Abraham’s willingness to slaughter his first-born son Issac, to appease god, was seen as a highly honourable and virtuous characteristic in the book of genesis. God is so pleased with the readiness of Abraham to make this sacrificial offering that he sends an angel to intervene and tell Abraham that the killing of his son will no longer be necessary. Instead, a ram that has been caught in nearby bushes is deemed to be an acceptable substitute and is slaughtered in the place of Issac. Abraham was to take a central position in the establishment of Judeo- Christian tradition and subsequently is mentioned in the Koran as a prophet within Islam. Indeed the Koran states that Allah (god) had picked Abraham to be a leader of all nations for having excelled in the challenges that god put before him. The book depicts Abraham as representing the embodiment of what it is to be a perfect Muslim. In approximately 2000 BCE, the offering of one’s first-born to god as a ritual sacrifice was deemed to be a devout and noble act worthy of god’s greatest blessings.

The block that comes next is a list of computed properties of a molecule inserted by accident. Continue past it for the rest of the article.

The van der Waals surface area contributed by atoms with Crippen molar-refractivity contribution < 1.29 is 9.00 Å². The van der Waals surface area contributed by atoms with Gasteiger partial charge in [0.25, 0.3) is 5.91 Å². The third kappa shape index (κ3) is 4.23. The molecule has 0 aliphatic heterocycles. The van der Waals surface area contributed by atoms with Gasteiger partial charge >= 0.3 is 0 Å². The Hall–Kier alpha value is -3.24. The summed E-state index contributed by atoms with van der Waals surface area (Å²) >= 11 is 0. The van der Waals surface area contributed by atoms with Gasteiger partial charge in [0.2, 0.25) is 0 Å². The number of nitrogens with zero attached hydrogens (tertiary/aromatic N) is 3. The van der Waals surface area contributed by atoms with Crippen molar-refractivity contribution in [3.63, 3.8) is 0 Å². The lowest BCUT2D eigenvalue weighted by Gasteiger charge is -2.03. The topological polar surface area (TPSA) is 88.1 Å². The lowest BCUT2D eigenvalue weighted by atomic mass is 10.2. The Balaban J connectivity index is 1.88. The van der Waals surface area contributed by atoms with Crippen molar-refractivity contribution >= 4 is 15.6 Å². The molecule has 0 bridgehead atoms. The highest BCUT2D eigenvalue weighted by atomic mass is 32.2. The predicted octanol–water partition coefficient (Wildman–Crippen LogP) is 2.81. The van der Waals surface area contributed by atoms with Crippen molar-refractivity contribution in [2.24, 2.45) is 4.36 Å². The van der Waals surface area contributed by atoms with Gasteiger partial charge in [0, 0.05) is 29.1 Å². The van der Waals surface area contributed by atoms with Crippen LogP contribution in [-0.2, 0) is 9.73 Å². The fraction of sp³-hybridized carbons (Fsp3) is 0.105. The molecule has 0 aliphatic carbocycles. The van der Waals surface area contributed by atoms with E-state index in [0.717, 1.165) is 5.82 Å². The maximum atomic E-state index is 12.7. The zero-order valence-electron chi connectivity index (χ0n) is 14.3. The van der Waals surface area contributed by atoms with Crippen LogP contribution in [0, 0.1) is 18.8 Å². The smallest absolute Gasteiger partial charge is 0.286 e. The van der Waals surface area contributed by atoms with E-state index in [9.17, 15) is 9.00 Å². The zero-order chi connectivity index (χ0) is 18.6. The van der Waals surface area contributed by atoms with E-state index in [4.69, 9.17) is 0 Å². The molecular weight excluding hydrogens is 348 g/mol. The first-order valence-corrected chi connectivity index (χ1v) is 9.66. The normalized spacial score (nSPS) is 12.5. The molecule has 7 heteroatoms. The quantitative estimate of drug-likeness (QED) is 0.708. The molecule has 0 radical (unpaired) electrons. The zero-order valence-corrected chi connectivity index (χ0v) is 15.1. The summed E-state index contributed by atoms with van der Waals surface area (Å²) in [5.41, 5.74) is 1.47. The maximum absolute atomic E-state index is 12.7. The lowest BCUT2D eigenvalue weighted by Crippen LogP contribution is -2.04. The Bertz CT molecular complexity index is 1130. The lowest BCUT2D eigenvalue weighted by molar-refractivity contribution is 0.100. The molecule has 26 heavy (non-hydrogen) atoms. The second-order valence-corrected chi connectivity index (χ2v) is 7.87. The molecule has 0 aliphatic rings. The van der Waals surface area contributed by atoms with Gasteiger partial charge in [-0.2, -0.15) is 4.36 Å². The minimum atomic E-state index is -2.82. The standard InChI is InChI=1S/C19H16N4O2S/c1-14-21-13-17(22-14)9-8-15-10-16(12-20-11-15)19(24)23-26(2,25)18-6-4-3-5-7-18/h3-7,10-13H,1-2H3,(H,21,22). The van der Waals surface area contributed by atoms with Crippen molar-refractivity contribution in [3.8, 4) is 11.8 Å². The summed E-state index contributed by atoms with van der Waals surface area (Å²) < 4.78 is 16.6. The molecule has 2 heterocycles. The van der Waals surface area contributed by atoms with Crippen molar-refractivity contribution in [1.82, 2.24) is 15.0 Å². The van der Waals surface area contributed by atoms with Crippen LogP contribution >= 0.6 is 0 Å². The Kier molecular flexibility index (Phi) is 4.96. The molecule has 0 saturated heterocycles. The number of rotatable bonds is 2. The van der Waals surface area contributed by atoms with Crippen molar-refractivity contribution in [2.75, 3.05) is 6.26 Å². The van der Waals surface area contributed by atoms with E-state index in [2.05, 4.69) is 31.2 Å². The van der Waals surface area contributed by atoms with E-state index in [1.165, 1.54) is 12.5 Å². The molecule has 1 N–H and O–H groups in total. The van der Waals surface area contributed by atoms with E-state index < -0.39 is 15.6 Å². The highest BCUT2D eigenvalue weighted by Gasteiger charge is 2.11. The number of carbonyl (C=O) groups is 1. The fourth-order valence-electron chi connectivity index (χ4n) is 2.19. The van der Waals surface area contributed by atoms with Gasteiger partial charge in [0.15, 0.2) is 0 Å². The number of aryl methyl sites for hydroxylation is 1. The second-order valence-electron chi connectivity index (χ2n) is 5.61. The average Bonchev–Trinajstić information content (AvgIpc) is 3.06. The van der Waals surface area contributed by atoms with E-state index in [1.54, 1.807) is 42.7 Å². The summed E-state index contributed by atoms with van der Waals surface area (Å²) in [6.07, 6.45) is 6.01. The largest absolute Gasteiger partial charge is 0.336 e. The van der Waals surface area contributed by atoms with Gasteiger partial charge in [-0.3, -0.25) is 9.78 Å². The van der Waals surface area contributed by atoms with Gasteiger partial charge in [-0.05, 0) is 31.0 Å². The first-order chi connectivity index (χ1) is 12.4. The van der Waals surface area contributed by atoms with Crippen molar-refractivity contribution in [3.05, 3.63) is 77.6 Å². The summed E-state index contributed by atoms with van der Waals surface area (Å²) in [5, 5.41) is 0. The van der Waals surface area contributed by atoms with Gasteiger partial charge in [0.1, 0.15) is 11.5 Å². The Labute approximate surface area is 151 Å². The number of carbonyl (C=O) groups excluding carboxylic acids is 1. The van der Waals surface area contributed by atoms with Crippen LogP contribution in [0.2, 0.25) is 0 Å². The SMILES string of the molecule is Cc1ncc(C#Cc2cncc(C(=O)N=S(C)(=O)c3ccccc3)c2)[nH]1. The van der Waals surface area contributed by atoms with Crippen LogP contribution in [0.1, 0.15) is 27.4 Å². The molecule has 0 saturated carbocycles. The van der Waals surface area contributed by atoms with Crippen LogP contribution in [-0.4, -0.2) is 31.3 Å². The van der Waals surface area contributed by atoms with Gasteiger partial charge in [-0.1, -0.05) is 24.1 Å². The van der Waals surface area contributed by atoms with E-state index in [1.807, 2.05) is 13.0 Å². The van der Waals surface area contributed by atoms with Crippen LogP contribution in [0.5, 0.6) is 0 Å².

History would not be so favourable to UK woman Julia Lovemore or her six week old daughter Faith. In October 2012 she was convicted of the involuntary manslaughter of the baby on grounds of diminished responsibility at Cambridge Crown Court and was sentenced to be committed indefinitely to a psychiatric institution for the criminally insane. Baby Faith was deemed to have suffocated from having pages from the bible forced down her mouth. British NHS employees had entered the house a few hours before the incident in June 2010 and had witnessed Lovemore’s husband David praying that the devil would leave his wife alone. Both of them were Christian fundamentalists and Julia Lovemore was diagnosed with bipolar affective disorder and being prone to extreme religious delusions as well as delusions of harbouring supernatural powers.